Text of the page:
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  • Anne McCaffrey
    • Lord Jaxom from the Dragonriders of Pern series. His high Gary Stu levels were barely acceptable in The White Dragon. But when he was made the focus character in All The Weyrs Of Pern - which featured the resolution of F'lar's dream of removing the threat of Thread permanently - the fandom turned on Jaxom en masse.
      • Mileage does vary. Jaxom in The White Dragon also had to put up with quite a bit of crap that he really did not deserve and also had to overcome genuine obstacles. All The Weyrs had so many problems that Jaxom was just one among many.
    • Todd Reeve in "Decision at Doona". An anti-social six year old who knew everything. Once he got out of the over-populated corridors of Earth and into the wild of Doona he was such a "natural genius" he was practically The Messiah. It was pretty blatantly clear that the author adored him, as he was talked up by everyone (except his father!) as being spectacular.
  • Elizabeth Wakefield from the Sweet Valley series is purported to be the good twin who is nice to everyone - but, more often than not, she comes off as a sanctimonious hypocrite. As such, many find her to be even worse than Jessica the "bad twin". In fact, Jessica is actually the far more popular sister because she's so bad and owns it.
  • Karen Brewer from the Babysitters Club is spoiled, bossy, and always gets her way because she's a cute and spirited little girl the author wishes she could be like. This is toned down for her spinoff series, however, which is not afraid to let her be in the wrong and have her learn lessons.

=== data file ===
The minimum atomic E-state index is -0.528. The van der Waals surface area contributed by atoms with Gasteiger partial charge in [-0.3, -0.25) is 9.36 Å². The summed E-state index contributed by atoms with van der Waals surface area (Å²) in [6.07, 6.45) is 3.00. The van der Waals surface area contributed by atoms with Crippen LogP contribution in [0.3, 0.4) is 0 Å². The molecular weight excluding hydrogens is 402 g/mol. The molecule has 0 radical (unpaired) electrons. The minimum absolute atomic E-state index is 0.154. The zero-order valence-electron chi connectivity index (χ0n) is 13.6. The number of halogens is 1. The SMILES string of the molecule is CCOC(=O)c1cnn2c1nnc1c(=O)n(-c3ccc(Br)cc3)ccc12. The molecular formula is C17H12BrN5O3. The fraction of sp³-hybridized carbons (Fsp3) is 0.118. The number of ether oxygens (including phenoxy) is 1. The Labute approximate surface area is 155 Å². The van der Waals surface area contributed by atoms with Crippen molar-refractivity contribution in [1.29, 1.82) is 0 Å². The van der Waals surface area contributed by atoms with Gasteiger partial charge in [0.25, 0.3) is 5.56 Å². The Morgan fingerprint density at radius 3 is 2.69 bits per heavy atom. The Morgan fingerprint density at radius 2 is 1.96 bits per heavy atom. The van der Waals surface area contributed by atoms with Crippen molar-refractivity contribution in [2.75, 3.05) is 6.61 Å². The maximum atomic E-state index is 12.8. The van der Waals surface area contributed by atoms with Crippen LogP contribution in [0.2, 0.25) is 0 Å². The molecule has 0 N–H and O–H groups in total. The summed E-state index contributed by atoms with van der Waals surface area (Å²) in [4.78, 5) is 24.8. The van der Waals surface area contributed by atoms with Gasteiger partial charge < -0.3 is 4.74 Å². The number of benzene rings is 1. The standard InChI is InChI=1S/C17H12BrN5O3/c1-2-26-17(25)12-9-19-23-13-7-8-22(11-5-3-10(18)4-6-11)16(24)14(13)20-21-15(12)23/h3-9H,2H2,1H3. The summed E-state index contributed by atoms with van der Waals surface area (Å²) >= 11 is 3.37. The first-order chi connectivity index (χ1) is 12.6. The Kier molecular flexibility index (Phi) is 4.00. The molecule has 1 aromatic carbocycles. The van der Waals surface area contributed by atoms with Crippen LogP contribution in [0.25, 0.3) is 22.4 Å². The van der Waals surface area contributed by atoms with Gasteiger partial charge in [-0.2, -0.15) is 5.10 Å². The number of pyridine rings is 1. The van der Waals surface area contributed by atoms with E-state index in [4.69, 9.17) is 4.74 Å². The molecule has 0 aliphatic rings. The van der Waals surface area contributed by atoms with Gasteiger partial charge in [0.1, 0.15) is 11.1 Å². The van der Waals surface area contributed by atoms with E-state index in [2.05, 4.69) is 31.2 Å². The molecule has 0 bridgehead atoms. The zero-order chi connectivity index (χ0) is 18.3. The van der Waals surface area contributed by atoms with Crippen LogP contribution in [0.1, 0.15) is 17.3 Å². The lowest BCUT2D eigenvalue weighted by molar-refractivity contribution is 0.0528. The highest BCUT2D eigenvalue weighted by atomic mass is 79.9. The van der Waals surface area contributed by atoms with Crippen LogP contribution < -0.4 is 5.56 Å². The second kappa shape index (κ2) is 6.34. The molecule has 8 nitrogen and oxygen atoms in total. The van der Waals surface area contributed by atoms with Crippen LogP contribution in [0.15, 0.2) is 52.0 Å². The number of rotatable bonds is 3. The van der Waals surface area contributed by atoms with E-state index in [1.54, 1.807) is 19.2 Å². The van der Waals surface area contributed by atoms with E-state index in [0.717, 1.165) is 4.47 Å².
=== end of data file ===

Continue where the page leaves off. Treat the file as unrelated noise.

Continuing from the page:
• Renesmee from Breaking Dawn. Everyone who meets her loves her, despite the fact that she hasn't done anything other than be Edward and Bella's half human/half vampire daughter with psychic powers. Many fans loathe her for hijacking the story away from the Official Couple. Others hate her because her very existence defies biology and is a direct contradiction to previous Word of God. And of course, Team Jacob fans hate her for other reasons...
    • It's hereditary, since Bella would certainly qualify. It's hard to imagine the Scrappification of the main protagonist, but SMeyer found a way.
      • If heredity is a factor, Renesmee never had a chance considering even her father can qualify, especially with Team Jacob but also with... usually not fans but at least readers who don't like Jacob that much but loath Edward's Stalker with a Crush turned Up to Eleven, while the narration never neglects to tell us how great a guy he is.
  • Every Star Wars Expanded Universe author has favorite characters, usually their own creation, but some are more beloved than others: